“Worry is the direct descendant of the need to be in control. We cannot see everything. We do not know everything. It’s impossible for us to control everything…” –Iyanla Vanzant
Worrying is a natural part of life. Occasional worrying is actually a good coping skill that helps us plan ahead. However, worrying too much can become counterproductive, distracting and damaging to our mental and physical state.
Most of the things we worry about aren’t likely to happen in the first place, yet we waste vast amounts of emotional energy on them.
1 out of 10 people worry excessively. Extreme worrying can be a symptom of a mental health issue such as depression or generalized anxiety disorder. Some people who worry constantly and their worrying derails their lives may have a chemical imbalance and need medication, therapy or both.
For many of us, we worry because we want to control a situation, person or outcome that we usually don’t have that much control over. Worrying a lot usually means that you are trying really hard to control something, yet worrying usually doesn’t do anything to help or change the situation, it just causes us more emotional anguish.
Here are five tips to help combat worrying:
- Allow yourself to worry in small increments: I’ve told clients who worry a lot to designate one part of their day as their worry time, that way their worrying doesn’t build up nor do they worry throughout the entire day.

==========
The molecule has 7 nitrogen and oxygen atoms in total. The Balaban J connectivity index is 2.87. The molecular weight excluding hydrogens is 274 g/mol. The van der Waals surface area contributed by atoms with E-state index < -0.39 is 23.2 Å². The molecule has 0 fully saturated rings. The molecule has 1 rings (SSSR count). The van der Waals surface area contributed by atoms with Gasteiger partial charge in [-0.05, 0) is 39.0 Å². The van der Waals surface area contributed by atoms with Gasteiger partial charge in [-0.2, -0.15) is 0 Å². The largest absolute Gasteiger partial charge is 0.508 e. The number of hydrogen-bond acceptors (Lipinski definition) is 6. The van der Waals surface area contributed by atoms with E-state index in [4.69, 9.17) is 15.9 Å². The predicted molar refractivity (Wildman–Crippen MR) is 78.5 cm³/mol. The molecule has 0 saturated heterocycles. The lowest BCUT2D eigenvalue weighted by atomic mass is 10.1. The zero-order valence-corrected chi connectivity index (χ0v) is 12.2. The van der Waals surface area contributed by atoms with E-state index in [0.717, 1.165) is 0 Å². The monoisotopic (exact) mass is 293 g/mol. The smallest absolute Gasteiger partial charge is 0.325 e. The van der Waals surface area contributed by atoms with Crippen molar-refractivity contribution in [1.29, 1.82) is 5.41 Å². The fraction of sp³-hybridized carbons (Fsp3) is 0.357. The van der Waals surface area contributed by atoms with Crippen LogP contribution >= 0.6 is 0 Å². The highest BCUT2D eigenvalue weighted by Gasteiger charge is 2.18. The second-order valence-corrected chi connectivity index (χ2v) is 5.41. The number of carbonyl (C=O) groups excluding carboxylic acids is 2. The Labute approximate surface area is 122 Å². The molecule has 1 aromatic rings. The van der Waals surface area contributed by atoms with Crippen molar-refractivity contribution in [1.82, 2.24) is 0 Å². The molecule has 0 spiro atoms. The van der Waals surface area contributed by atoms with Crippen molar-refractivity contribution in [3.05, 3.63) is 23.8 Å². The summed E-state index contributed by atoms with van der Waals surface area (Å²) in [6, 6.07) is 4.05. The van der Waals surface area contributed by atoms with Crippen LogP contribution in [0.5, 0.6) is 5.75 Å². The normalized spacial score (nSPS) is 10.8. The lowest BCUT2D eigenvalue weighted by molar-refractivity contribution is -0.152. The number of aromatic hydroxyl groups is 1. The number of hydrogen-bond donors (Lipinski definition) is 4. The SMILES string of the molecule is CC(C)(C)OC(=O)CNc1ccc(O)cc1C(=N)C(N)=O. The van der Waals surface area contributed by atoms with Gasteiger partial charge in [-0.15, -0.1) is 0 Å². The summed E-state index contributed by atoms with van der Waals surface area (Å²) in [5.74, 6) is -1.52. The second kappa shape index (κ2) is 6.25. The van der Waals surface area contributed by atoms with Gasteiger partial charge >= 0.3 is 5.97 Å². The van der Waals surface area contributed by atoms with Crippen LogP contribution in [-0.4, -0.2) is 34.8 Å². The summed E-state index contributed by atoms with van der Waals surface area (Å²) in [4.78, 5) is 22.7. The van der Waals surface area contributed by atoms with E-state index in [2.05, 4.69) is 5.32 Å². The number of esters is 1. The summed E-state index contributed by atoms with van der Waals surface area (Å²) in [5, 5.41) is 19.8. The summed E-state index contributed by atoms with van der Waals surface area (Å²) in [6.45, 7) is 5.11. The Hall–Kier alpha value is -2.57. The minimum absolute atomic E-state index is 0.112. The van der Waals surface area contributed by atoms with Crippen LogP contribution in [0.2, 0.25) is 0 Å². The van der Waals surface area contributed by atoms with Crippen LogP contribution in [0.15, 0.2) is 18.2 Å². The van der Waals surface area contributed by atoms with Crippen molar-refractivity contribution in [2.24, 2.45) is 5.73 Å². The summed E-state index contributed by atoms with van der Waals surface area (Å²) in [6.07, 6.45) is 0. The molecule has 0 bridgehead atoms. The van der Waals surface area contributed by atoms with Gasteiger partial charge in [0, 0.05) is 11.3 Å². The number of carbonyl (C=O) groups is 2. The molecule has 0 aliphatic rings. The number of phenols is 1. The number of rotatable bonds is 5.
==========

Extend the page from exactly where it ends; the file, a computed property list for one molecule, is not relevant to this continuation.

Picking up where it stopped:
- Try to problem solve: Worrying is a poor attempt to solve a problem. It simply doesn’t work. Instead of wasting the energy on worrying, try to think of solutions to the problem you are worrying about.
- Learn to deal with uncertainty: Uncertainty is just a part of life, sometimes random things just happen, but many of us are unwilling to except that. We have to know and/or be in control of things that we simply can’t be. The faster we learn to deal with uncertainty, the easier it will be to stop worrying and the easier it will be to actually deal with the unexpected.
- Stay in the present: When we worry, we aren’t actually enjoying what’s going on around us now. We are so far into the “what ifs” of the future, that we are missing out on the great possibilities of right now. You can acknowledge your worries, but that doesn’t mean you have to allow them to pull you in. Meditation and mindfulness activities can help ease some of the stress from worrying and bring you back to the present.
- Get out of your head: You may find that putting what you’re worrying about down on paper helps release some of its power over you. Some people keep a worry journal next to their bed so that if their worries keep them up at night they can just jot them down on paper and “release” them. Guatemalan worry dolls, for example, are dolls based on a legend where children in Guatemala make dolls to tell their worries to and the doll “takes” their worry away.
“I have spent most of my life worrying about things that have never happened.” -Mark Twain